A lower plasma glucose concentration was seen at week 7 in males given 15 and 50 mg/kg bw/day, and in males of all dose groups at week 13.

A reduction in plasma cholesterol was observed at weeks 7 and 13 for males and females given 15 and 50 mg/kg bw/day.

Plasma triglyceride concentration was dose-relatedly reduced in all dose groups in week 7 and at 5, 15 and 50 mg/kg bw/day in week 13, at least in the two highest dose groups, a clear dose response was seen. No values were significantly different from controls after the treatment-free period.

A brown colouration of the urine was observed at weeks 6 and 12 for 5/15 males given 50 mg/kg bw/day (not seen after the treatment-free period). There were no effects on urine composition or cellularity.

The only organ weight changes attributable to AHTN were the increased absolute and relative liver weights in males and females. The absolute liver weight was at the highest dose increased with 14 and 7%, respectively in males and females (not statistically significant).

The relative liver weight was significantly increased with 32% (males) and 13% (females) after exposure to 50 mg/kg bw/day. The liver changes were not seen after the treatment-free period and there was no increase in liver weight relative to brain weight. There were no histopathological changes in the liver. This indicates that the difference in liver/body weight could be due to the decreased body weight gains rather than an effect on the liver.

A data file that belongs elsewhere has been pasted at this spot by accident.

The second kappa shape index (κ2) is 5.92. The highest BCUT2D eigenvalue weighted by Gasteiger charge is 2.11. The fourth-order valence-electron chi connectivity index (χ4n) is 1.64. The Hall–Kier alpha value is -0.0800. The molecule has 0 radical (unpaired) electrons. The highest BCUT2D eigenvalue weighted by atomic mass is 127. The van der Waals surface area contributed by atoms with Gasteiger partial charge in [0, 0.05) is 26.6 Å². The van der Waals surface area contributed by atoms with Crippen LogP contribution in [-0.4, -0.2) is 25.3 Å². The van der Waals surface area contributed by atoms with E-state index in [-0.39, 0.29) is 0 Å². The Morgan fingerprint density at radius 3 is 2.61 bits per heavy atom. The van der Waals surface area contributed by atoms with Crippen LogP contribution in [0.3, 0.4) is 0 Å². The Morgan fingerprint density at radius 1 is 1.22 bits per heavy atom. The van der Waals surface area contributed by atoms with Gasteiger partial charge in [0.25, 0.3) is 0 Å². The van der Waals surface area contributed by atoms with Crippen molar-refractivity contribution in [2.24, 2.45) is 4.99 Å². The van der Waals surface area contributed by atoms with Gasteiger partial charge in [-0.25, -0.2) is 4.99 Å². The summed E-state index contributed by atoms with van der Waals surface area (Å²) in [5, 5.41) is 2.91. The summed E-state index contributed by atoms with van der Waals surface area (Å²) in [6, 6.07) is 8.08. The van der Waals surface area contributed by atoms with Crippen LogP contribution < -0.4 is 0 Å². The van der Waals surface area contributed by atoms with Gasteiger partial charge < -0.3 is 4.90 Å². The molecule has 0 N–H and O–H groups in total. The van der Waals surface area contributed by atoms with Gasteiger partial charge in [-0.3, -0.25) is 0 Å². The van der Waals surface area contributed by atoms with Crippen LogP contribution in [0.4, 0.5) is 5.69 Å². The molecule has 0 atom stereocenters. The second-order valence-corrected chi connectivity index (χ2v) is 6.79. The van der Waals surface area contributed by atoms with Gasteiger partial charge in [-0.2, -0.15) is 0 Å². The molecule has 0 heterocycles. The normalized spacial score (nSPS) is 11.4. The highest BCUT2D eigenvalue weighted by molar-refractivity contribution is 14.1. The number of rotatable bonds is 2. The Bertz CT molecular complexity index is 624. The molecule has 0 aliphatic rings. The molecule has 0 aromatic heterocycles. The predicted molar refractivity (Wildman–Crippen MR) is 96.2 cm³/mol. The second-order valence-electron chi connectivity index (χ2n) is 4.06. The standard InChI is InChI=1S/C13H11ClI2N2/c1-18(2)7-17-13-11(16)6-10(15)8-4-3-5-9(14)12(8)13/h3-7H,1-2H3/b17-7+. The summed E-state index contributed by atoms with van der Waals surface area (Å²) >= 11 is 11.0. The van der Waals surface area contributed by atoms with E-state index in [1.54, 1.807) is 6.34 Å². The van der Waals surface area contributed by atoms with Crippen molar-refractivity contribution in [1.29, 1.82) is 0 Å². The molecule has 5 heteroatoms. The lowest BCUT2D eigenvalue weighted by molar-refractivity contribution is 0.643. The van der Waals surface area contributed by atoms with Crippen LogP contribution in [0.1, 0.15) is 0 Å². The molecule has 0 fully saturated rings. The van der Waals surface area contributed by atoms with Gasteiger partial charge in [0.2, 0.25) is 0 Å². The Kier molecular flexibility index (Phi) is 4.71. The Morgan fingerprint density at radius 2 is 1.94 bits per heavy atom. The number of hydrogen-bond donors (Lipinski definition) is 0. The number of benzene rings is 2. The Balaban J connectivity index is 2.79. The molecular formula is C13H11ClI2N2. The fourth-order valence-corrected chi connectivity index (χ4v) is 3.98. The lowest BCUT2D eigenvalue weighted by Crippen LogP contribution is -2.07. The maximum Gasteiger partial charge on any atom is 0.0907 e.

Upon macroscopy, abnormal green to dark brown coloured livers were observed in 11/12 males and 4/12 females given 50 mg/kg bw/day. Similar findings were noted in the mesenteric lymph nodes of 10/12 males and 3/12 females in the same group. No such discolouration was seen in the lower dose groups.

A green colouration was seen in the lachrymal glands of females only at 50 mg/kg bw/day (8/12), 15 mg/kg bw/day (4/12), and 5 mg/kg bw/day (1/12). There were no associated histopathological findings in these organs. In addition, in liver there was no porphyrin accumulation. At the end of the treatment-free period, only 1/3 males in the high dose group showed green coloured mesenteric lymph nodes, and 2/3 females in the same dose group showed green coloured lachrymal glands.

Uterine distension reflects normal cyclic change and should not be considered as an adverse effect.

Source: EU Risk Assessment Report AHTN, ECB (May 2008).